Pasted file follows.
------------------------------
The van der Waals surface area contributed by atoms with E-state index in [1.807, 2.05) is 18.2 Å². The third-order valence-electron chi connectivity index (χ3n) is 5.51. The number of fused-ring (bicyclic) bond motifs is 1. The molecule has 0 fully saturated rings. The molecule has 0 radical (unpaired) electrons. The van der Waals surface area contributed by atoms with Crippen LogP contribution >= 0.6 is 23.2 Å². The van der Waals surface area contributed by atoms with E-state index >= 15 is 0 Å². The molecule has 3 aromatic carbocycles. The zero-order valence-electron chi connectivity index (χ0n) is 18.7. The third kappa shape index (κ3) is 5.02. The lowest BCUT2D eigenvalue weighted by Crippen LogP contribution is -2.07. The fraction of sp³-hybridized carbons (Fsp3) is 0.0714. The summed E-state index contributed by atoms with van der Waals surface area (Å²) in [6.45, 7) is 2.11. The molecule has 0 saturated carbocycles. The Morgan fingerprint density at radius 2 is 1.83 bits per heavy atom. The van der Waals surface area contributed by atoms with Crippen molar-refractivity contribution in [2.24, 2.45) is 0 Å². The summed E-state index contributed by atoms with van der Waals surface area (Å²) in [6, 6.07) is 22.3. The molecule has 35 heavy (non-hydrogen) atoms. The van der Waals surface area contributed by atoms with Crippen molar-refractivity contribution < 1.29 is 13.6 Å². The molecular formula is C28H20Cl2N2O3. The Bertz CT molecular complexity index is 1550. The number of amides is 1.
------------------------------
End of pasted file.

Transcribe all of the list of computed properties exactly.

The van der Waals surface area contributed by atoms with E-state index in [1.807, 2.05) is 18.2 Å². The third-order valence-electron chi connectivity index (χ3n) is 5.51. The number of fused-ring (bicyclic) bond motifs is 1. The molecule has 0 fully saturated rings. The molecule has 0 radical (unpaired) electrons. The van der Waals surface area contributed by atoms with Crippen LogP contribution >= 0.6 is 23.2 Å². The van der Waals surface area contributed by atoms with E-state index >= 15 is 0 Å². The molecule has 3 aromatic carbocycles. The zero-order valence-electron chi connectivity index (χ0n) is 18.7. The third kappa shape index (κ3) is 5.02. The lowest BCUT2D eigenvalue weighted by Crippen LogP contribution is -2.07. The fraction of sp³-hybridized carbons (Fsp3) is 0.0714. The summed E-state index contributed by atoms with van der Waals surface area (Å²) in [6.45, 7) is 2.11. The molecule has 0 saturated carbocycles. The Morgan fingerprint density at radius 2 is 1.83 bits per heavy atom. The van der Waals surface area contributed by atoms with Crippen molar-refractivity contribution in [2.24, 2.45) is 0 Å². The summed E-state index contributed by atoms with van der Waals surface area (Å²) in [6, 6.07) is 22.3. The molecule has 35 heavy (non-hydrogen) atoms. The van der Waals surface area contributed by atoms with Crippen molar-refractivity contribution < 1.29 is 13.6 Å². The molecular formula is C28H20Cl2N2O3. The Bertz CT molecular complexity index is 1550. The number of amides is 1.